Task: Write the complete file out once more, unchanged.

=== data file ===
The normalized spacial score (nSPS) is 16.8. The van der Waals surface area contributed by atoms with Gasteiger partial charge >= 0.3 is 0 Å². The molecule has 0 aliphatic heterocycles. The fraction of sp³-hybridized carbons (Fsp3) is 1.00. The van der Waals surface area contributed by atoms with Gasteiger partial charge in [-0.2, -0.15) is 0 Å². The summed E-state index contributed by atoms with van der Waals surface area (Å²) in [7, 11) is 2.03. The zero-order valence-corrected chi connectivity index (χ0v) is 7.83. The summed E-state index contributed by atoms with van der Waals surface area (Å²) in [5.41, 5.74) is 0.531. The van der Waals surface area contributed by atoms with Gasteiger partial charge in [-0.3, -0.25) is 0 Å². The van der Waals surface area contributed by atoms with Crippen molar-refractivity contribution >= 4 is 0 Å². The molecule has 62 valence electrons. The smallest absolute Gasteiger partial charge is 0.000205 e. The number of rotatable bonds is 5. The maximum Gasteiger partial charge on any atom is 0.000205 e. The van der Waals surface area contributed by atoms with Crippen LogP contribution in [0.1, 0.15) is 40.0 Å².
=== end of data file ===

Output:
The normalized spacial score (nSPS) is 16.8. The van der Waals surface area contributed by atoms with Gasteiger partial charge >= 0.3 is 0 Å². The molecule has 0 aliphatic heterocycles. The fraction of sp³-hybridized carbons (Fsp3) is 1.00. The van der Waals surface area contributed by atoms with Gasteiger partial charge in [-0.2, -0.15) is 0 Å². The summed E-state index contributed by atoms with van der Waals surface area (Å²) in [7, 11) is 2.03. The zero-order valence-corrected chi connectivity index (χ0v) is 7.83. The summed E-state index contributed by atoms with van der Waals surface area (Å²) in [5.41, 5.74) is 0.531. The van der Waals surface area contributed by atoms with Gasteiger partial charge in [-0.3, -0.25) is 0 Å². The van der Waals surface area contributed by atoms with Crippen molar-refractivity contribution >= 4 is 0 Å². The molecule has 62 valence electrons. The smallest absolute Gasteiger partial charge is 0.000205 e. The number of rotatable bonds is 5. The maximum Gasteiger partial charge on any atom is 0.000205 e. The van der Waals surface area contributed by atoms with Crippen LogP contribution in [0.1, 0.15) is 40.0 Å².